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Arachnoid cysts

Clinical picture

Arachnoid cysts are congenital benign cavities that are filled with cerebrospinal fluid and present a duplication of the arachnoid membrane (arachnoid mater, innermost covering of the brain, pia mater). They can occur anywhere in the brain, most often in the region of the lateral sulcus (approx. 50% of all arachnoid cysts), suprasellar (10%), in the pineal recess (10%), in the cerebellopontine angle (10%), over the cerebellar vermis (10%), interhemispheric (5%) or rarely also in other regions.

 

Symptoms

Arachnoid cysts are often an incidental finding during head examinations by use of CT or MRI. In about 10-20% of cases they present clinical symptoms that are the result of the pressure of the cyst on the surrounding brain tissue. The most common symptom in cases of arachnoid cysts are headaches. More rarely there are signs of cerebral compression, seizures, hormonal disturbances or symptoms resulting from a local space-consuming lesion.

 

Children can in rare cases exhibit skull deformations. If the cysts are located in the third ventricle (suprasellar), hydrocephalus can result accompanied by hormonal disturbances, restrictions of vision or visual field, and occasionally involuntary nodding (bobble-head doll syndrome).

 

Diagnostics

Magnetic resonance tomography is the diagnostic method of choice. It permits imaging of cysts on three levels and assessment of the position regarding the important anatomical structures (visual nerve, main artery: carotid artery) as well as the relation of the cyst to the ventricles and the basal cerebrospinal fluid cisterns. This has particular importance for therapy planning.

 

Treatment:

Only symptomatic arachnoid cysts are an indication for surgical treatment. Asymptomatic, incidentally discovered arachnoid cysts do not require any therapy in normal cases, as the circumstances require that they should be monitored by use of imaging procedures. Only in the case of very large cysts in children do we recommend removal of the cyst in order to provide the brain with space for normal development.

 

For the surgical treatment of an arachnoid cyst various procedures are available that all aim at establishing communication between the cyst and natural cerebrospinal fluid circulation. The aim of the treatment is to drain the cyst contents in the ventricles or basal cisterns that also conduct and drain the cerebrospinal fluid. The creation of a permanent connection from the arachnoid cyst to the normal cerebrospinal fluid cavities in the brain is necessary for that. This connection is, if possible, created endoscopically. If the endoscopic method does not succeed for anatomical reasons, the operation is continued microsurgically (under the visual control of an operating microscope).

 

1st case report with video

A 1-year-old female patient presented too rapid head growth and vomiting. The MRI showed a large suprasellar arachnoid cyst with compression of the aqueduct (connection between the 3rd and 4th ventricle). Because of that the drainage of the cerebrospinal fluid was impeded and the pressure in the ventricles increased. As a result hydrocephalus with pressure symptoms developed. The cyst was fenestrated to the lateral ventricle and the basal cerebrospinal fluid pathways via an 8 mm borehole (see video). The reddish upper part of the pituitary gland and reddish pituitary stalk, the third cerebral nerve (responsible for ocular movement) on both sides, as well as the brainstem with posterior main artery (basilar artery) and its branches in the front of it were recognizable. The aqueduct was inspected after removal of the cyst and was found to be wide open. Because of the endoscopic fenestration the hydrocephalus resolved. It was possible to avoid artificial drainage (shunt system) with its risks of infection.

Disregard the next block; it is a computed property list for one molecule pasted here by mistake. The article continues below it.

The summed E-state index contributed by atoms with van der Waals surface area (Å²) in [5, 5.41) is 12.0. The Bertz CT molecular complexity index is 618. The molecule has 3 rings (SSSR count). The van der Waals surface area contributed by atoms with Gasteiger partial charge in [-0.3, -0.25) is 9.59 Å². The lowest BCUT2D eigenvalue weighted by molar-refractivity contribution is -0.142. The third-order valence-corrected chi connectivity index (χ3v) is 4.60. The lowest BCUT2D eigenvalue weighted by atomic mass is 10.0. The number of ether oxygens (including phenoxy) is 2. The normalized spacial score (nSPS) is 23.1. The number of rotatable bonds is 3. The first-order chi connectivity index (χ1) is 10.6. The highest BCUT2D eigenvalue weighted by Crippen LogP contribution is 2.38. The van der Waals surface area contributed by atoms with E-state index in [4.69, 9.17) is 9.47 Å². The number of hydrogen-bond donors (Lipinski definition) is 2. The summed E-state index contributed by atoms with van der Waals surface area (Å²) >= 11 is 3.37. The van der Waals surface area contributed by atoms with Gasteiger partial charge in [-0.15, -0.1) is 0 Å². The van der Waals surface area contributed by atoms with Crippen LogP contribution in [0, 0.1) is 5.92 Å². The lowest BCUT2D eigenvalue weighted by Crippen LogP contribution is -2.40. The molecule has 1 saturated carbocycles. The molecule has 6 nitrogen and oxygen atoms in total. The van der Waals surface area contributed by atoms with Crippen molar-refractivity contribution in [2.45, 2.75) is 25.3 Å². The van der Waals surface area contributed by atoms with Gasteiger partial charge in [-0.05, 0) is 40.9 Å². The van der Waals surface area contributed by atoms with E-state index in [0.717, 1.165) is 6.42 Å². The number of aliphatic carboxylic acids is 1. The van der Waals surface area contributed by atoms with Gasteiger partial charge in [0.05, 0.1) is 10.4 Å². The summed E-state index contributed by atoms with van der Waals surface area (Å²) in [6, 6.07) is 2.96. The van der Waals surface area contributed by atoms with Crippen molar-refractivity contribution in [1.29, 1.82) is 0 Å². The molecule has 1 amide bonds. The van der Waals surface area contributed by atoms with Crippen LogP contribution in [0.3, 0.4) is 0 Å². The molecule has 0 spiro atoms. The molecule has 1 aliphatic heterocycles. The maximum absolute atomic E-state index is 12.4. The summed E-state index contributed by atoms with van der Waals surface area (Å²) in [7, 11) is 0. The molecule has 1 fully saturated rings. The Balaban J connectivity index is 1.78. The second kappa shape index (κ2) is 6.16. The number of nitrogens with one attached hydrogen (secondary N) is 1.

Fig. 3.

A-C: The MRI examination shows the large suprasellar arachnoid cyst (arrows) that displaces the aqueduct (short arrow) and the wide lateral ventricles.

B: The video shows the fenestration of the arachnoid cyst and the inspection of the aqueduct.

C: The postoperative MRI examination shows the considerable reduction in size of the cyst as well as the strong flow of the cerebrospinal fluid through the aqueduct (short arrow).

 

2nd case report with video

The 3-year-old boy presented with headaches. The MRI showed a large arachnoid cyst that compressed the normal cerebral tissue. The cyst was fenestrated to the normal cerebrospinal fluid pathways via an 8 mm borehole (see video). One can recognize on the left the optic nerve, on the right the third cerebral nerve (responsible for ocular movement), as well as in the middle the main artery (carotid artery) (arrows). Due to endoscopic fenestration the cyst resolved. It was possible to avoid an open microsurgical operation. Eight years after the surgery the patient is free of complaints. The cyst has not reformed.

 

Fig. 4.

A: The MRI examination shows the large arachnoid cyst on the right (arrows)

B: The video shows the fenestration of the arachnoid cyst.

C: The postoperative MRI examination shows complete remission of the cyst 8 years after the surgery.

 

Contact:

 

Dr. med. J. Baldauf, E-Mail: : baldauf@uni-greifswald.de

 

or

 

Prof. Dr. med. Henry W. S. Schroeder, Tel.: 03834-86-6162, Fax: 03834-86-6164, E-Mail: Henry.Schroeder@uni-greifswald.de

 



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